This is a link to universities that students consider to have good nightlife university.which.co.uk/advice/top-universities-for-nightlife-as-voted-by-students-477 Your son has to live with his choice but could be encouraged to think about what he finds exciting. London is so expensive he might find he wasn't able to enjoy himself as much as he would in other cities. As Newcastle is considered one of the party universities he should know it requires a high UKCAT. Birmingham university has its own train station and is one stop from the centre of a rather large city smile. Talking to students at other universities is something he might want to do and the Student room website is an ideal place to start. www.thestudentroom.co.uk/wiki/Medicine

Leosdad made a good point about transport but where students outside London are required to visit distant locations they are sometimes provided with accommodation. If not they may get transport grants, although students complain they don't always cover the costs.

Although intercalated degrees are compulsory at BMAT universities they are increasingly available elsewhere to those that get good marks/want to do them. As your son is academically able and interested in research you should budget for 6 years wherever he goes.

Stokesay Mon 18-Mar-13 13:28:31

Leosdad- it is good to hear that applying to 3 BMAT Unis worked out well for your daughter. The transport cost during clinical years is interesting - maybe London won't be as expensive as I fear.

Yellowtip- the fact that your DS received offers from Oxford, Imperial and Birmingham but didn't get as far as interview in Bristol shows how variable (random?) some of their criteria must be! DS already has a pretty good idea of which courses are out there, but wants to stick to the 3 BMAT and probably another London one on the basis that those are his ideal choices.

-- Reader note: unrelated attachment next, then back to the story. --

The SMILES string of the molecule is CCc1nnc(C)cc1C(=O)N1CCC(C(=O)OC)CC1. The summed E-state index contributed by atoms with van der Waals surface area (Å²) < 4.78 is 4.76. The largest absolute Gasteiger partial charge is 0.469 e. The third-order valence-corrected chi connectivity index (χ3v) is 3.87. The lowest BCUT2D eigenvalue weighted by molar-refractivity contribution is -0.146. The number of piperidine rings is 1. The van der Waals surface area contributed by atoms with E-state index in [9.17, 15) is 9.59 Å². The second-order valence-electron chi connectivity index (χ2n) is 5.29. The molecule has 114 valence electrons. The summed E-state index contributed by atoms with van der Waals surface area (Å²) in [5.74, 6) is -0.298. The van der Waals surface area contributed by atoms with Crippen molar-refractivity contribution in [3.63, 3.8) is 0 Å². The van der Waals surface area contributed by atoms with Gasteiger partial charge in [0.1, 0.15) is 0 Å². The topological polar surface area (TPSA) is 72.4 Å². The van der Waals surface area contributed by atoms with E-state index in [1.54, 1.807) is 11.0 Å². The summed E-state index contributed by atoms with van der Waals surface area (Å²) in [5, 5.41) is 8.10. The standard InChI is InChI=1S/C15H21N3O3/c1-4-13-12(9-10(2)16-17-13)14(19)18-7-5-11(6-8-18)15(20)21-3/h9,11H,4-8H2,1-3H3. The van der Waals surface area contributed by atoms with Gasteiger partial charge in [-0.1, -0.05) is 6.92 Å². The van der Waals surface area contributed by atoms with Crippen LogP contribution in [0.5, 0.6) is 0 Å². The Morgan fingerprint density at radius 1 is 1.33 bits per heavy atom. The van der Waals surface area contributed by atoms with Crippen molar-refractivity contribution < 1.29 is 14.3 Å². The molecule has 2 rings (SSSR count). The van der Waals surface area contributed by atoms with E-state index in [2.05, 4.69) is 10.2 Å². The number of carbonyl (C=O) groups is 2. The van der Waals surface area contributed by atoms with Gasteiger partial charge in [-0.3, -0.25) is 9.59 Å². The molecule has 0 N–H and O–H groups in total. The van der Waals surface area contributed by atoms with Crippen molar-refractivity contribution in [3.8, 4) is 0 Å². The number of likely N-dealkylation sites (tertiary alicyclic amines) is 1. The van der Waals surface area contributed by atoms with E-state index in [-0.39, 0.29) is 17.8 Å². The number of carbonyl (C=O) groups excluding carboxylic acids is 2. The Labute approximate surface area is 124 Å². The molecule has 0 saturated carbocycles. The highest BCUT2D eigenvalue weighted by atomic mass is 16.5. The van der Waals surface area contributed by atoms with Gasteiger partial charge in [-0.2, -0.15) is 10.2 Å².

If he gets 4 rejections this year, he'll reapply more cautiously next year. He does like Bristol (good anatomy apparently) but it seems a bit hit and miss on getting interviews from what he has heard. We'll see...
I will try to let him get on with it himself!

alreadytaken- Many thanks for the links, I've passed them on to DS, they look very useful. I'd only come across a Guardian one before. His school has warned the aspiring medics that there is only a 50% chance of them getting in this year, but that most get in on the second attempt provided they get the grades. He is the only one of his group of friends applying for Medicine but hopefully the fact he has a 2 year plan for getting in will alleviate some of the stress ahead.

Yellowtip Mon 18-Mar-13 14:26:28

Stokesay I'm not sure that there's much which is random. I can see a good deal of method in the madness.

leosdad Mon 18-Mar-13 18:02:14

DD said someone in her year got offers from Cambridge and UCL but not even an interview at Keele so I wonder if some of the "newer, less well established med schools" go for students with less academics so any offers they make are more likely to be taken up and not just insurance places in case they miss a grade by a mark or so at A2

Yellowtip Mon 18-Mar-13 19:52:08

I think the med schools towards the upper end have to make shrewd guesses too leosdad. The numbers game is complex.

alreadytaken Mon 18-Mar-13 20:47:38